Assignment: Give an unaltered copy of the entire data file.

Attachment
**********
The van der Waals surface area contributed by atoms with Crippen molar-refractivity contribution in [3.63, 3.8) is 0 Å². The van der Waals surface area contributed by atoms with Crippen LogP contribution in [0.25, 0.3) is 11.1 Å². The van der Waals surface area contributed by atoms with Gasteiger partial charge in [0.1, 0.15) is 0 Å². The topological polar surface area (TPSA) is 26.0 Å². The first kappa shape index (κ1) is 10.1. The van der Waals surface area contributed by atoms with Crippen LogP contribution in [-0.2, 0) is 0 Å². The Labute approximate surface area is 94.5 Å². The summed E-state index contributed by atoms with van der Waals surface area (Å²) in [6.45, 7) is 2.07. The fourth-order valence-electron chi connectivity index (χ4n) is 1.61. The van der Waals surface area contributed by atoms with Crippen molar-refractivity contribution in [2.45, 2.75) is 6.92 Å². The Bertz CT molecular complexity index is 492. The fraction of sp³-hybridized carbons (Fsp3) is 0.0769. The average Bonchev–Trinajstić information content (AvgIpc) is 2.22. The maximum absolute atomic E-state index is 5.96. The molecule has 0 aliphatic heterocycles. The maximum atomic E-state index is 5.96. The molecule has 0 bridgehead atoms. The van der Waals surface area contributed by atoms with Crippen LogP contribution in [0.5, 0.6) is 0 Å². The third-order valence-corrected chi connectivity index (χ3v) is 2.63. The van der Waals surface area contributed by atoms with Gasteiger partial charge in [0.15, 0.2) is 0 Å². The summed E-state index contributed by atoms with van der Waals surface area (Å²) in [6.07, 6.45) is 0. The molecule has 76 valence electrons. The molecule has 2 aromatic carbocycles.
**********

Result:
The van der Waals surface area contributed by atoms with Crippen molar-refractivity contribution in [3.63, 3.8) is 0 Å². The van der Waals surface area contributed by atoms with Crippen LogP contribution in [0.25, 0.3) is 11.1 Å². The van der Waals surface area contributed by atoms with Gasteiger partial charge in [0.1, 0.15) is 0 Å². The topological polar surface area (TPSA) is 26.0 Å². The first kappa shape index (κ1) is 10.1. The van der Waals surface area contributed by atoms with Crippen LogP contribution in [-0.2, 0) is 0 Å². The Labute approximate surface area is 94.5 Å². The summed E-state index contributed by atoms with van der Waals surface area (Å²) in [6.45, 7) is 2.07. The fourth-order valence-electron chi connectivity index (χ4n) is 1.61. The van der Waals surface area contributed by atoms with Crippen molar-refractivity contribution in [2.45, 2.75) is 6.92 Å². The Bertz CT molecular complexity index is 492. The fraction of sp³-hybridized carbons (Fsp3) is 0.0769. The average Bonchev–Trinajstić information content (AvgIpc) is 2.22. The maximum absolute atomic E-state index is 5.96. The molecule has 0 aliphatic heterocycles. The maximum atomic E-state index is 5.96. The molecule has 0 bridgehead atoms. The van der Waals surface area contributed by atoms with Crippen LogP contribution in [0.5, 0.6) is 0 Å². The third-order valence-corrected chi connectivity index (χ3v) is 2.63. The van der Waals surface area contributed by atoms with Gasteiger partial charge in [0.15, 0.2) is 0 Å². The summed E-state index contributed by atoms with van der Waals surface area (Å²) in [6.07, 6.45) is 0. The molecule has 76 valence electrons. The molecule has 2 aromatic carbocycles.